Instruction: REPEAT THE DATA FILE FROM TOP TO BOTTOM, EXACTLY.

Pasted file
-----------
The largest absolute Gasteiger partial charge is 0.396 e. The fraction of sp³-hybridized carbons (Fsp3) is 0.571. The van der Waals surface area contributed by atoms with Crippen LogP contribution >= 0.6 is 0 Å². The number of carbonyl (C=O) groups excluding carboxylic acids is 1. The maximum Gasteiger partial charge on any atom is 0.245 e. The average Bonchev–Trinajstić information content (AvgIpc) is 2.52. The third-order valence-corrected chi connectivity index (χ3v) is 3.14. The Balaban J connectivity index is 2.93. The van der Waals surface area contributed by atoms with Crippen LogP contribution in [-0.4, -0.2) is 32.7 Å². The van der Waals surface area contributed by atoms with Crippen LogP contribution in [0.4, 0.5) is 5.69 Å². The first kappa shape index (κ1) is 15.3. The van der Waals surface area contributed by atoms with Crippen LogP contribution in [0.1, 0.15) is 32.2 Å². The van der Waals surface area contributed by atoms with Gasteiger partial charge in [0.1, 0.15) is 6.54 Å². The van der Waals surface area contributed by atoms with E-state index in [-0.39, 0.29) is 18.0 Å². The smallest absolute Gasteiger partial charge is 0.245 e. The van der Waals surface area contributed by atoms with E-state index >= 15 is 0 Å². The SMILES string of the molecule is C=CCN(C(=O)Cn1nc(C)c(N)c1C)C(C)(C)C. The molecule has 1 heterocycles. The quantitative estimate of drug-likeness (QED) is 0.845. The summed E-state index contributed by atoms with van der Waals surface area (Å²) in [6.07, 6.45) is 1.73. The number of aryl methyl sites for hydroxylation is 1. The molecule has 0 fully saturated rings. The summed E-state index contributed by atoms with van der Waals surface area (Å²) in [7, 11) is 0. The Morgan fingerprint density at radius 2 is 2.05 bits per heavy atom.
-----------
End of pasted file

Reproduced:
The largest absolute Gasteiger partial charge is 0.396 e. The fraction of sp³-hybridized carbons (Fsp3) is 0.571. The van der Waals surface area contributed by atoms with Crippen LogP contribution >= 0.6 is 0 Å². The number of carbonyl (C=O) groups excluding carboxylic acids is 1. The maximum Gasteiger partial charge on any atom is 0.245 e. The average Bonchev–Trinajstić information content (AvgIpc) is 2.52. The third-order valence-corrected chi connectivity index (χ3v) is 3.14. The Balaban J connectivity index is 2.93. The van der Waals surface area contributed by atoms with Crippen LogP contribution in [-0.4, -0.2) is 32.7 Å². The van der Waals surface area contributed by atoms with Crippen LogP contribution in [0.4, 0.5) is 5.69 Å². The first kappa shape index (κ1) is 15.3. The van der Waals surface area contributed by atoms with Crippen LogP contribution in [0.1, 0.15) is 32.2 Å². The van der Waals surface area contributed by atoms with Gasteiger partial charge in [0.1, 0.15) is 6.54 Å². The van der Waals surface area contributed by atoms with E-state index in [-0.39, 0.29) is 18.0 Å². The smallest absolute Gasteiger partial charge is 0.245 e. The van der Waals surface area contributed by atoms with E-state index >= 15 is 0 Å². The SMILES string of the molecule is C=CCN(C(=O)Cn1nc(C)c(N)c1C)C(C)(C)C. The molecule has 1 heterocycles. The quantitative estimate of drug-likeness (QED) is 0.845. The summed E-state index contributed by atoms with van der Waals surface area (Å²) in [6.07, 6.45) is 1.73. The number of aryl methyl sites for hydroxylation is 1. The molecule has 0 fully saturated rings. The summed E-state index contributed by atoms with van der Waals surface area (Å²) in [7, 11) is 0. The Morgan fingerprint density at radius 2 is 2.05 bits per heavy atom.